TfL launches campaign to support women into cycling
TfL is marking International Women's Day by launching a campaign to encourage more women to take up cycling.
The Cycle Your City campaign will run throughout 2020 with a series of workshops and events and a programme of activity will be announced in May.
Women are underrepresented among Londoners who cycle. Although three quarters of women in London know how to ride a bike, only 13% currently cycle*.
Through the Cycle Your City campaign, TfL will work with a diverse group of women and organisations to build an in-depth picture of women's experiences of cycling across the capital.
With this project, TfL aims to:
- Inspire a change in perceptions about riding a bike by highlighting women's personal stories about the benefits of cycling
- Commission new research and carry out engagement to better understand the barriers to cycling faced by women
- Establish what further work TfL can do to tackle these barriers
Feedback from Cycle Your City will be used to inform TfL policy that will encourage and enable more women to cycle in the future.
Cycling has grown faster in London than any other form of travel over the past ten years. The total distance cycled in London on an average day in 2018 exceeded 4 million km for the first time, the highest figure since monitoring began in 2015 and an increase of almost five per cent from the previous year.
New research shows that where TfL has invested in new high-quality cycling routes, two thirds of women feel safer and more confident cycling on the capital's streets**.
However, research has also shown that people using London's cycling infrastructure are not reflective of the wider population.
The reasons why many women choose not to cycle are well acknowledged, including the fear of being involved in a collision, concerns around too much traffic and not feeling confident.
But there are also less well understood concerns, such as lack of representation within the cycling industry, experiences of harassment and hostility, and negative public perceptions. TfL recognises that these issues need further exploration.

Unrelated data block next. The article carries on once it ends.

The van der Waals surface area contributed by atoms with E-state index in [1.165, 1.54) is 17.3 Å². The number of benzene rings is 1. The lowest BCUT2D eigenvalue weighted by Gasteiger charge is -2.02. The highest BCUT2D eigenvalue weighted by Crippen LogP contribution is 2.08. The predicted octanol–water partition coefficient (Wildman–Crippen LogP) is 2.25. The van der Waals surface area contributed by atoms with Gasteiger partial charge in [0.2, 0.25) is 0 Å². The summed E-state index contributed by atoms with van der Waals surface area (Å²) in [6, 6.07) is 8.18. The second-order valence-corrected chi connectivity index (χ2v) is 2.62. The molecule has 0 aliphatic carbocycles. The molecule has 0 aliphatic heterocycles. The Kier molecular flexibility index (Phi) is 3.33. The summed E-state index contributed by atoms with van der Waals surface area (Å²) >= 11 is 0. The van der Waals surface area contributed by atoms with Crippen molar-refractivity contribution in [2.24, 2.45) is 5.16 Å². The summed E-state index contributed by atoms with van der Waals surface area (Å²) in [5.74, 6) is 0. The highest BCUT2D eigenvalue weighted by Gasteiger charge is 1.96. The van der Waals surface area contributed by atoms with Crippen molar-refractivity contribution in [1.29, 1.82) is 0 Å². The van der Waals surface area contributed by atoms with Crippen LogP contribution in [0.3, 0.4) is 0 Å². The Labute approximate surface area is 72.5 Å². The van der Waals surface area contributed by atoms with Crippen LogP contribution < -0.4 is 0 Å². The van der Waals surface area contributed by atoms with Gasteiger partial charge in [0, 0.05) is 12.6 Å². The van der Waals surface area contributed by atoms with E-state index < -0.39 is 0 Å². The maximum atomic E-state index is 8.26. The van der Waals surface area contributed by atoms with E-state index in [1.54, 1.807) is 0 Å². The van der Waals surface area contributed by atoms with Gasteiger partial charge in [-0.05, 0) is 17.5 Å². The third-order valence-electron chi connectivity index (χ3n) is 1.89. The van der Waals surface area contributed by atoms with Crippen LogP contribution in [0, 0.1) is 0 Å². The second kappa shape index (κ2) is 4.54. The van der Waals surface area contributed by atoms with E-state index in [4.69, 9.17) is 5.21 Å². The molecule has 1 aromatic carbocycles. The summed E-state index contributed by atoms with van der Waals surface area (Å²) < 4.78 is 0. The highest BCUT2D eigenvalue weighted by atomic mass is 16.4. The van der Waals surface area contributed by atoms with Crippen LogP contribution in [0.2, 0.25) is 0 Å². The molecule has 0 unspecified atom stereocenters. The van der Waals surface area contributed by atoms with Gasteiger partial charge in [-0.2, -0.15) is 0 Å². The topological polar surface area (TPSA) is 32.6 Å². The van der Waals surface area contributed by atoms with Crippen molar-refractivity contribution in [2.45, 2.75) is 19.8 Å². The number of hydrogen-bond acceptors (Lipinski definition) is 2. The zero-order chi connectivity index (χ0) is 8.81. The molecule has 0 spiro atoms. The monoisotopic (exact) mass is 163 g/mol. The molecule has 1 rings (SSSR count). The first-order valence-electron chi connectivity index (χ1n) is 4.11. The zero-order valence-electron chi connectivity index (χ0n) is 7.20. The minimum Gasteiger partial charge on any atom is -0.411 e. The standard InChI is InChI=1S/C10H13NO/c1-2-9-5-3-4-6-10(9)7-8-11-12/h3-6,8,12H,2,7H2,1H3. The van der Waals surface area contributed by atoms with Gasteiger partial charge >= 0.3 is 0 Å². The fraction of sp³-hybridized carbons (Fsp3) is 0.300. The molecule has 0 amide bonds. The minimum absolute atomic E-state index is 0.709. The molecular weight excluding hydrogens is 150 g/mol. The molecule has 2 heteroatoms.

Help inspire women
A TfL survey** undertaken by 1,792 women across London has revealed that 60% of female cyclists would be encouraged to cycle more if they saw more women of their age and background cycling, this is particularly true of women under 25.
For women who currently don't cycle, 64% said they would cycle if they saw more people like them.
In response, TfL has launched a search for ambassadors who can help inspire other women through cycling in 2020.
TfL is seeking a range of voices - from complete novices keen to try cycling, to more experienced riders to share their personal stories about cycling in London.
Heidi Alexander, Deputy Mayor for Transport, said: 'We are proud that thousands more Londoners each year are discovering the many benefits of cycling, from better health to reducing carbon emissions.
'We are doing everything we can to make cycling safer and our growing network of Cycleways is enabling more Londoners of all backgrounds and abilities to cycle safely and with confidence.
'But as these new findings show, more work still needs to be done, particularly when it comes to getting more women on a bike.
'I am delighted that TfL is launching this important new campaign which will enable us to address the barriers that are holding women in London back from cycling.'